What drives you nuts at work? From team-building, to blue-sky thinking and middle-managers, the office’s most painful experiences
With so much that’s so seriously wrong with the world at the moment, it’s perhaps therapeutic to look back to an innocent age all of a year ago, when really trivial things had the capacity to drive you absolutely round the bend.
That’s what a recently-published book The Becket List – an A to Z of First World Problems does, with illustrations from cartoonist Tony Husband, of Private Eye fame.
Author, Henry Becket, has spent the best part of half a century in the world of work, so it’s hardly surprising that business life features strongly in the book.
In his time, he’s come across no end of organisations and the people in them that have the capacity to drive us round the bend. With tongue firmly in cheek, Henry shares three of them here.
After a year in lockdown and working from home, some commuters might even be missing the time they spent on the train – a return to the office could soon chnage that
An activity sponsored by organisations, both commercial and not-for-profit, that almost invariably has the precise opposite effect of what is intended.
An activity that almost invariably has the precise opposite effect of what is intended
You will forever hold in even more contempt than you started with, the person who took seriously the challenge of crossing a stream with two pieces of corrugated cardboard, a length of hosepipe, four bulldog clips and a dog-lead.
And then had the nerve to look pleased with themselves when they accomplished it.
Team-building activities almost end up with several ‘colleagues’ coming to blows in the bar afterwards.
To be steered clear of at all costs: throw an inventive sickie (you’ll gain others respect by your ingenuity if not from your prowess overcoming fatuous challenges).
Those grounded by lockdowns may be missing their regular business travel – but the reality often falls far short of the glamourous idea of jet-setting business
It’s just office work, guys, not nuclear science: GET OVER IT!
Do not blue-sky it, take it offline, get the team on board with it
Do not blue-sky it, take it offline, get the team on board with it, or run it up the flagpole to see who salutes. Nobody wants to know!
So please stop holding a mirror up to your customers, circling back, and all the rest of it and take your Boston matrices, cash cows, ballparks, J-I-Ts, and all the rest of the nonsense and stick it where the sun don’t shine.
WTC, JFDI by close-of-play and stop wittering on about it.
Beware the faceless middle manager ready to stall your best ideas and ambitions
Does anyone have any idea what a middle manager is or does?
All offices containing more than say a dozen staff seem to have one – or in some cases, hundreds – all beavering busily away… but at what?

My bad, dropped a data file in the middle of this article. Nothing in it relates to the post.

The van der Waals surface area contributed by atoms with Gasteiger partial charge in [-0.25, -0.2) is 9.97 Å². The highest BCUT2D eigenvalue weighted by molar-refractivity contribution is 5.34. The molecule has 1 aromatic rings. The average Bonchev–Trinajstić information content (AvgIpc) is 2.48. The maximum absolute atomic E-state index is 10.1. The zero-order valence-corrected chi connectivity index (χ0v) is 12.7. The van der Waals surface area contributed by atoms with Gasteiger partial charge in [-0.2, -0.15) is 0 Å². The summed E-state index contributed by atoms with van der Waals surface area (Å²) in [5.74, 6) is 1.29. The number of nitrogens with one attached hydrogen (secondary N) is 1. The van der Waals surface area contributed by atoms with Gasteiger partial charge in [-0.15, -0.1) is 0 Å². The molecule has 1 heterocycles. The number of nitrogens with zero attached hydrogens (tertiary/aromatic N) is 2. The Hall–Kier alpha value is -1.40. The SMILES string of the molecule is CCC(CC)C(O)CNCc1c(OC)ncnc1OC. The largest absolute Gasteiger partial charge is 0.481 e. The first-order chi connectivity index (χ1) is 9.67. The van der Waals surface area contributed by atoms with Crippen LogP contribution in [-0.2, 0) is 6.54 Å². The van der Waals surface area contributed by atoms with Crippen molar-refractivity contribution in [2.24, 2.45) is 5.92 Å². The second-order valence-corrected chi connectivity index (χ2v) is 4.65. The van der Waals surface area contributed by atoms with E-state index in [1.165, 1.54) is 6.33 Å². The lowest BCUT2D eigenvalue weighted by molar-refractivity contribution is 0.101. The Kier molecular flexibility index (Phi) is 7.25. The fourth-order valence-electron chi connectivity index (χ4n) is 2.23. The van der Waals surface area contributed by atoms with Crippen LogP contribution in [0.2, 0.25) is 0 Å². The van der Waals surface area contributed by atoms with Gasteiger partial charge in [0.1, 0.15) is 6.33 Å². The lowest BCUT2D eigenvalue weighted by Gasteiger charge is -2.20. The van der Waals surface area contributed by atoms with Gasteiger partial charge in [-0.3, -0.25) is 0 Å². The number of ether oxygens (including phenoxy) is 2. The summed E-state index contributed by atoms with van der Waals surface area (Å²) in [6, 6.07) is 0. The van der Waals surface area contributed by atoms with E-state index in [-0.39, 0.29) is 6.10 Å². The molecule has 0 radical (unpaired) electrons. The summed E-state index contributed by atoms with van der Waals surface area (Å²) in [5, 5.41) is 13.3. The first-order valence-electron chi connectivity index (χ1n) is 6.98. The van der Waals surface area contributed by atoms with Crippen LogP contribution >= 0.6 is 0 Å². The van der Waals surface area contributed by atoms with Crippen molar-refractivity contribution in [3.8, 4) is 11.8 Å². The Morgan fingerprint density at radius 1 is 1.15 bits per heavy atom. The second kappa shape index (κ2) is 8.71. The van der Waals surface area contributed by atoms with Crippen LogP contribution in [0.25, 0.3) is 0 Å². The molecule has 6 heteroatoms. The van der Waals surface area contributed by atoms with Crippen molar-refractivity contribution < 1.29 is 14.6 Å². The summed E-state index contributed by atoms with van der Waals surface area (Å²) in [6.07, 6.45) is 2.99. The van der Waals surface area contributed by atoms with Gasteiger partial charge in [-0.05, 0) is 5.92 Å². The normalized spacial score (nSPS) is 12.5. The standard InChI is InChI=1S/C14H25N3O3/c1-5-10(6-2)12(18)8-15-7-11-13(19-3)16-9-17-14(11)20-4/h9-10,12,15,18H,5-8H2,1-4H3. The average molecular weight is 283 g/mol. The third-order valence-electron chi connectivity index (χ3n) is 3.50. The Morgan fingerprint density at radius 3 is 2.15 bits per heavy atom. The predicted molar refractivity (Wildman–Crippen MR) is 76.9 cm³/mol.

Male versions are normally identifiable by their bad taste in clothing and bad teeth, and their unmistakeable sense of self-importance.
Back in the day they’d have had a breast pocket stuffed with pencils, pens and erasers and likely have tucked their shirt into their underpants. These days it’ll be a uniform of M&S’s evergreen Under-Manager range.
Female versions tend to be short-haired and wear sensible shoes. Do they still have one of those spikes on their desk on which slips of paper are aggressively mounted, accompanied with a dramatic harrumph? I do hope so.
These days their computer screen will be partially covered with fading post-it notes, and the wall behind it will carry motivational statements such as ‘Do it Now’ and ‘You don’t have to be mad to work here, but it helps’.
These days their computer screen will be partially covered with fading post-it notes, and the wall behind it will carry motivational statements
The first is ironic and the second merely honest.
But what do they DO, these middle managers? As far as anyone can make out, their role is to impede any kind of progress that an individual or the organisation itself might conceivably make.
They have a thousand ways of saying NO, and their tools are obfuscation, procrastination, a faked deference to the powers-that-be, and an impenetrable language peculiar to the species stuffed full with obscure acronyms and cod business-speak.
By the way, you know when you’re of no interest to the business in which you work when you find yourself intentionally marooned next to one of these types at the office Christmas meal, getting morosely drunk on warm white wine: you’ll vow to look for a new job at the start of the New Year.
It’s senior management’s adroit way of easing you out – death through a thousand yawns – without having to expensively resort to HR best practice.
- The Becket List – an A to Z of First World Problems is available to buy now and a second volume is being written. It can be bought at all good book shops and, of course, Amazon.
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